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Governor's road plan advances page 2
To fund transportation, House panel OKs McDonnell's proposal to scrap Virginia gasoline tax, increase sales tax, hike vehicle-registration fees

Date published: 1/31/2013


The bill doesn't address tolls, something McDonnell can pursue without legislative approval. But amendments to the bill Wednesday include language that says McDonnell would back off plans to put tolls on Interstate 95 if the General Assembly passes his transportation bill.

"If we have this new source of revenue, he isn't going to need those tolls," Howell said after the committee met.

Another amendment would let drivers of diesel-fueled passenger vehicles apply for a tax credit for the amount of gas tax they'd still be paying--McDonnell's bill keeps the state tax on diesel because it's primarily paid by commercial truckers.

It also uses some general-fund money, something Democrats dislike.

But one sticking point going forward, particularly between the House and Senate, may be the elimination of the gas tax. Many lawmakers in both parties feel the gas tax is a user fee, and don't want to abandon it entirely.

McDonnell proposes doing so because the state taxes gas at a flat rate of 17.5 cents, meaning it doesn't grow with the economy. Better fuel mileage and the growing niche of alternative-fuel vehicles are also cutting into gas tax revenues.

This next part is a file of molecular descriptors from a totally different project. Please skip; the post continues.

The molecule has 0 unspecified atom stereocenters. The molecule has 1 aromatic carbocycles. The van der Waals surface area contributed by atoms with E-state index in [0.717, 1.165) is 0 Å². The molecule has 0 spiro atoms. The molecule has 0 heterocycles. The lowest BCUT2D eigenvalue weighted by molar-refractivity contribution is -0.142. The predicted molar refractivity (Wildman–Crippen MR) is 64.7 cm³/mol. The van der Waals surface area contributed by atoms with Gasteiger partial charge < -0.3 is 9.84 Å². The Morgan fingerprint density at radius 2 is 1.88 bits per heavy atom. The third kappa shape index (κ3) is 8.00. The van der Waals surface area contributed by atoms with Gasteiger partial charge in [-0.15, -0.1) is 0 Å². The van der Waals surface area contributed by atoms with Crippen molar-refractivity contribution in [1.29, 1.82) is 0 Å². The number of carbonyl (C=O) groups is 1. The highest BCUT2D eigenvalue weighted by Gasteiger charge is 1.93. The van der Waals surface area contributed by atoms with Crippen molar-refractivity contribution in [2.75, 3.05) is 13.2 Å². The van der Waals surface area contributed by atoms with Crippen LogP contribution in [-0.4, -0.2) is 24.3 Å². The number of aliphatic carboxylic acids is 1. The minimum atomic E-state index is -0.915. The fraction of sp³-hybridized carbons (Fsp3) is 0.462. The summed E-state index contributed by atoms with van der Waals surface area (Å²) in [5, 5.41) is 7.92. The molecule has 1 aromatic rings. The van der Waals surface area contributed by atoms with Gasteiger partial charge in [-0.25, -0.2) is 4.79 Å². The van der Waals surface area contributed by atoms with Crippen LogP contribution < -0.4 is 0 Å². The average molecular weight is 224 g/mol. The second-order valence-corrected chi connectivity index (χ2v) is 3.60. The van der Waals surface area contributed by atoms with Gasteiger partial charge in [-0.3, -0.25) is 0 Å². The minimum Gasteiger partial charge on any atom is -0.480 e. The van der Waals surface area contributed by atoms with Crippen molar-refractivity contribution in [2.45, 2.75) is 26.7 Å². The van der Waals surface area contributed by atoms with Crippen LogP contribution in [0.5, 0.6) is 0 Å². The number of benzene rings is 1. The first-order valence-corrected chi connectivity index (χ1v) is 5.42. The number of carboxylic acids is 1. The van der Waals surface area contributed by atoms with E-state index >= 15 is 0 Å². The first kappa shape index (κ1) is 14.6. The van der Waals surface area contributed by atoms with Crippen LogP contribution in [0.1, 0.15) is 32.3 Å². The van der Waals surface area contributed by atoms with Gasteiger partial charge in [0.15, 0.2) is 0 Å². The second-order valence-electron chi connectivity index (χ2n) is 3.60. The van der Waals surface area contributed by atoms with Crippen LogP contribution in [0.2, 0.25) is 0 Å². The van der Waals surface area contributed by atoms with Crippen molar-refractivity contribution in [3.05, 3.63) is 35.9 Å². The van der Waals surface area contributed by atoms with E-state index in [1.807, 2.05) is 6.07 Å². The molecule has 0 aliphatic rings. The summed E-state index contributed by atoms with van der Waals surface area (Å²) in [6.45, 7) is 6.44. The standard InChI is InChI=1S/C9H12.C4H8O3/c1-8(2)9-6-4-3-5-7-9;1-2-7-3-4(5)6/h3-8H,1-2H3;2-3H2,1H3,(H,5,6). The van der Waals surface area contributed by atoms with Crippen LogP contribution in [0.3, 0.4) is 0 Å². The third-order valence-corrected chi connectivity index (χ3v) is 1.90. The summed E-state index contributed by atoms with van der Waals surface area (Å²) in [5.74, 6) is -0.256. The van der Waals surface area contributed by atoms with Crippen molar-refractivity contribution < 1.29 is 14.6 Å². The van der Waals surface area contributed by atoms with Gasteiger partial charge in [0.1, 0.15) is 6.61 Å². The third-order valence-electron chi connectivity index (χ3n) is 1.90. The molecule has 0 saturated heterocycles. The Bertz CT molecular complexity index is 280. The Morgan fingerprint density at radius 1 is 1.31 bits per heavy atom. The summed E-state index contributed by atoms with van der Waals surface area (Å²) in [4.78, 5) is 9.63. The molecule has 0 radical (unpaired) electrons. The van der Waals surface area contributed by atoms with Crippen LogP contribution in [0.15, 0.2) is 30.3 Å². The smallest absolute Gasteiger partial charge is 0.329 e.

Howell said indexing the gas tax or putting a sales tax on it still doesn't solve the problem; he feels the gas tax has little future as a viable revenue stream.

"I don't see the need for a gasoline tax; I think the sales tax is much more preferable," he said Wednesday.

Opponents of McDonnell's bill--and some lawmakers still on the fence--argue that the sales tax is paid even by those who don't drive, and will hit lower-income Virginians while largely exempting out-of-state travelers passing through.

McDonnell's bill doesn't please all Republicans; several on the committee, including Del. Mark Cole, R-Spotsylvania, voted against it. "I was just concerned about the provisions of it," Cole said afterward. "I'm not sure getting rid of the gas tax is a good idea."

He said he understands that Howell and McDonnell are trying to craft something to please the more conservative House and more moderate Senate. But he would have liked to have seen a more revenue-neutral bill.

Del. Bobby Orrock, R-Caroline, voted for the bill.

In a statement, McDonnell called the House committee vote a "first positive step forward."

"This first vote clearly demonstrates a growing, and bipartisan, consensus that transportation is a core function of government and our investments in building and maintaining our highways, transit systems and railroads is of utmost importance to the citizens of Virginia," McDonnell said.

Chelyen Davis: 540/368-5028
Email: cdavis@freelancestar.com

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